Challes les Eaux & the vineyards

Scenery, serenity, R&R... soak up some me-time and roll with the seasons.

Challes-les-Eaux brings visitors a leafy setting ideal for a spot of pampering between the Bauges and Chartreuse mountains. The spa town and vineyards are just outside Chambéry with the first wineries just a few miles from the town centre in Saint-Jeoire-Prieuré and Saint-Baldoph!

“Everything appears phenomenal, Sire, in the Challes spring! ”
Louis Domenget to the King of Piedmont-Sardinia

Challes les Eaux, the Sulphur Queen

Dr Domenget discovered the hot spring in 1841 and brought its therapeutic qualities to light. The fate of this rural town was changed forever. For years the Savoie royal family’s military doctor championed Challes water which was nicknamed the “Sulphur Queen” because of its high sulphur content (among the highest we know of). An actual spa was built in 1874 and expanded in 1927 and 1939 then renovated by its current owner, Chaîne Thermale du Soleil.

Europe’s most sulphur-rich water springs up in Challes les Eaux from over 100m deep. Its sulphur content gives it antibacterial, decongestant, healing and antalgic properties. Social security-approved medical treatments are provided for breathing issues (all ages) and gynaecological issues.

The perfect place to unwind

Affluent customers came to Challes to “take the waters” in the early 20th century. You may have bumped into André Gide, Louis Jouvet or Michèle Morgan in the spa’s grounds… Follow in their footsteps and treat yourself to over 150 years of expertise in health and wellbeing!

Thermes de Challes provides medical treatments for breathing issues alongside a wellness haven. You’ll be pampered by a caring team of professionals.

Scrubs, relaxing massages, facials, body treatments, aromatic wraps, slimming treatments, multi-sensory hydromassage, pressotherapy, Turkish bath, relaxation area, gym aaaaaand relax!

Mums-to-be, new mums and athletes can get tailor-made treatments at Thermes de Challes.

Take to the skies for a breath of fresh air

Leysse Plateau near Challes les Eaux is the easiest to reach part of the Bauges Mountains from Chambéry Valley.

There are all kinds of trip ideas: hike to the “Trou de l’Enfer” (hell hole) through the “Bout du monde” (end of the earth)… Climb up to Mont Saint Michel and gaze at the incredible views of Chambéry and Chartreuse Mountain from Saint Michael’s Chapel that has stood at the top since the Middle Ages.

Stroll around La Thuile Lake and soak up its idyllic setting. The reed-lined lake has held onto its wonderful wild side. The lakeside path makes for a lovely walk no matter the season.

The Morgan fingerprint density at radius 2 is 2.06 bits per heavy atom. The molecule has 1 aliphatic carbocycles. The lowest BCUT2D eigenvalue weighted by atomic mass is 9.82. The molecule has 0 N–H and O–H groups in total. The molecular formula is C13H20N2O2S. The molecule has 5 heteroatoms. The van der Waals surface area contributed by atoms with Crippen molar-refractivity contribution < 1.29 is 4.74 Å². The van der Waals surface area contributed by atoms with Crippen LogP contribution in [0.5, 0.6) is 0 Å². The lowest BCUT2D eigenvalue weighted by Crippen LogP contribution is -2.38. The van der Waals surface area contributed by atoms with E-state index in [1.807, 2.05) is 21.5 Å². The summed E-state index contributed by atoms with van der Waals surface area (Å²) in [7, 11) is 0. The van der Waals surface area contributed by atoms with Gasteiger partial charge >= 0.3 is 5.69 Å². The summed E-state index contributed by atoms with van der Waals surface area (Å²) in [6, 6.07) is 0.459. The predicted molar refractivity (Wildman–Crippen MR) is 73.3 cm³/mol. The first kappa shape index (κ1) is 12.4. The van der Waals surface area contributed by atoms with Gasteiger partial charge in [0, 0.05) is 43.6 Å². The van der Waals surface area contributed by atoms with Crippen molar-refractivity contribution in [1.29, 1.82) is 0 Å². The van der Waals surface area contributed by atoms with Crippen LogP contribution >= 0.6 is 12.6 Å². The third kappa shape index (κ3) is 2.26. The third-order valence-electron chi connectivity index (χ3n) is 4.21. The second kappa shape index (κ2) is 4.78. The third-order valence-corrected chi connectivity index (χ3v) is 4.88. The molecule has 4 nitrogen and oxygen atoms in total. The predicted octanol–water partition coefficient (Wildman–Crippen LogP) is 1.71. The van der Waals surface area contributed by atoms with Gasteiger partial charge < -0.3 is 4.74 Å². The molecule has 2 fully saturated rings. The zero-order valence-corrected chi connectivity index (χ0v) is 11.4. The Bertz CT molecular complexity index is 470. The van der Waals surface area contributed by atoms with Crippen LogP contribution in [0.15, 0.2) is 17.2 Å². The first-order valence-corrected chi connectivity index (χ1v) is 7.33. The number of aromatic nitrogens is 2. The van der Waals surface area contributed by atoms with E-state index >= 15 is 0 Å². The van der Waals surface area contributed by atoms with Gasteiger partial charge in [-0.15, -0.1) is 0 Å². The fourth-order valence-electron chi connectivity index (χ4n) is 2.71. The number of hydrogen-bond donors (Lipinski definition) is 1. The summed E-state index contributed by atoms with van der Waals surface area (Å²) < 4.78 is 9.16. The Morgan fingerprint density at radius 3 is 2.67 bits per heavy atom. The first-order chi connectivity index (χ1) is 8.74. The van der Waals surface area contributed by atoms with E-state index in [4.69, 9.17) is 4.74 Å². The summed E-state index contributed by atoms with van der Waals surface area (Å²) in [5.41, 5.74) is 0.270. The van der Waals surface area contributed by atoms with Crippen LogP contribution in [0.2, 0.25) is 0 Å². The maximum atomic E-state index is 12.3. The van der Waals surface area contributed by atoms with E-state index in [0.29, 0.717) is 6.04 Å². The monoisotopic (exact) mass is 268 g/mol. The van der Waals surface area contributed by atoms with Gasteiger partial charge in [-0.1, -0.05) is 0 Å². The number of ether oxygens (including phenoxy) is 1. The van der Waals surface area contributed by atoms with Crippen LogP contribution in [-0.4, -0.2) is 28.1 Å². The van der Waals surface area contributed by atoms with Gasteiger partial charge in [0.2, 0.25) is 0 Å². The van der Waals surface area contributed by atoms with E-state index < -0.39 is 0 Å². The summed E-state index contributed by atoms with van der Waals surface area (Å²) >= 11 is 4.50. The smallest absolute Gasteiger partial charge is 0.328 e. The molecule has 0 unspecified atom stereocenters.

Feet on the ground, head in the clouds: the Centre Savoyard de Vol à Voile Alpin at the Challes aerodrome dates back to 1913 in one of France’s best regions for gliding. The best gliders come here every year to fly over 1000km. Experience the joys of gliding on maiden voyages suitable for all abilities.

Mix things up and experience powered flights (planes and helicopters) in the plain or mountain as well as microlighting or hot-air ballooning which you can do at the aerodrome or in the Challes les Eaux area.

Vines, an age-old regional tradition

The Savoy vineyards are fantastic landscapes sculpted by man on steep hillsides with views of the snow-capped Belledonne Mountains and Mont Blanc…

Savoy may not be the most famous winemaking region but it is one of the oldest in France as vine growing was first mentioned in 600BC. Monks conducted the first experiments in winemaking and vine growing in the Middle Ages before it became a major farming activity in the Savoy Duchy. Vines covered the plains up to the hillsides at an altitude of over 1000m between the 16th and 18th century.

When Savoy became part of France in 1860, it had a significant effect on Savoy wine as it became a direct competitor with wine from the South of France.

When phylloxera ravaged the whole of France and reached Savoy in 1877, the local vineyard almost didn’t survive.

The Post-War period in the 20th century saw the Savoy vineyard rise like a phoenix from the flames: vine growing and winemaking methods were updated, the yields and quality improved. It was transformed by the industry’s organisation, the boom in winter tourism and being awarded the AOC (PDO) designation in 1973.

Vines have played a huge part in sculpting the Savoy landscape. The vineyard now takes pride of place in the region’s agricultural economy. The current vineyard is now only in the best spots for growing it so the quality is consistent. Savoy organisations, associations and professionals have now all come together at the Maison de la Vigne et du Vin to champion and promote Savoy wines.

Explore an ancient vineyard approved by Vignoble et Découvertes since 2011.